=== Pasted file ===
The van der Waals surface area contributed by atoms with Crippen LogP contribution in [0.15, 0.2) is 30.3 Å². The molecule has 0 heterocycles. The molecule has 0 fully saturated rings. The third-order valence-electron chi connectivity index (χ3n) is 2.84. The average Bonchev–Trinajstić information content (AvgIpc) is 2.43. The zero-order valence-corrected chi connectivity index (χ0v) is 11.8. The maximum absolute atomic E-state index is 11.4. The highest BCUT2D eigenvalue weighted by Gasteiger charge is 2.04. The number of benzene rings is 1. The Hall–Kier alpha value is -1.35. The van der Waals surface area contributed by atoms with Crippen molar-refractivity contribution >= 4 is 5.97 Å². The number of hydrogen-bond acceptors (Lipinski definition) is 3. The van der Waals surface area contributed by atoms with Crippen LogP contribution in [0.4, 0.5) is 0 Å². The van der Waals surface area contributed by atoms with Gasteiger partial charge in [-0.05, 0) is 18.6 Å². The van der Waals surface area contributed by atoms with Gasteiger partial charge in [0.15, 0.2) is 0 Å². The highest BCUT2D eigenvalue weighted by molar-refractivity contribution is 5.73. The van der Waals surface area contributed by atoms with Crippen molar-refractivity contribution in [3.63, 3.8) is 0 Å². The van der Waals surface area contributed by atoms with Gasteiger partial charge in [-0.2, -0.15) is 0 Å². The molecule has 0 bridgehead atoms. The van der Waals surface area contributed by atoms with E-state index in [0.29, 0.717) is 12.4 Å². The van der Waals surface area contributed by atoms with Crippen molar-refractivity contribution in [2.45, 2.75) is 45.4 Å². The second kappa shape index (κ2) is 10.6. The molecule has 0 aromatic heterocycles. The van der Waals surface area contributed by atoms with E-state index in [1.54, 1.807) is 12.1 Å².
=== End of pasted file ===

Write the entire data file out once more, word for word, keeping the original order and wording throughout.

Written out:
The van der Waals surface area contributed by atoms with Crippen LogP contribution in [0.15, 0.2) is 30.3 Å². The molecule has 0 heterocycles. The molecule has 0 fully saturated rings. The third-order valence-electron chi connectivity index (χ3n) is 2.84. The average Bonchev–Trinajstić information content (AvgIpc) is 2.43. The zero-order valence-corrected chi connectivity index (χ0v) is 11.8. The maximum absolute atomic E-state index is 11.4. The highest BCUT2D eigenvalue weighted by Gasteiger charge is 2.04. The number of benzene rings is 1. The Hall–Kier alpha value is -1.35. The van der Waals surface area contributed by atoms with Crippen molar-refractivity contribution >= 4 is 5.97 Å². The number of hydrogen-bond acceptors (Lipinski definition) is 3. The van der Waals surface area contributed by atoms with Crippen LogP contribution in [0.4, 0.5) is 0 Å². The van der Waals surface area contributed by atoms with Gasteiger partial charge in [-0.05, 0) is 18.6 Å². The van der Waals surface area contributed by atoms with Gasteiger partial charge in [0.15, 0.2) is 0 Å². The highest BCUT2D eigenvalue weighted by molar-refractivity contribution is 5.73. The van der Waals surface area contributed by atoms with Crippen molar-refractivity contribution in [3.63, 3.8) is 0 Å². The van der Waals surface area contributed by atoms with Gasteiger partial charge in [-0.2, -0.15) is 0 Å². The molecule has 0 bridgehead atoms. The van der Waals surface area contributed by atoms with E-state index in [0.29, 0.717) is 12.4 Å². The van der Waals surface area contributed by atoms with Crippen molar-refractivity contribution in [2.45, 2.75) is 45.4 Å². The second kappa shape index (κ2) is 10.6. The molecule has 0 aromatic heterocycles. The van der Waals surface area contributed by atoms with E-state index in [1.54, 1.807) is 12.1 Å².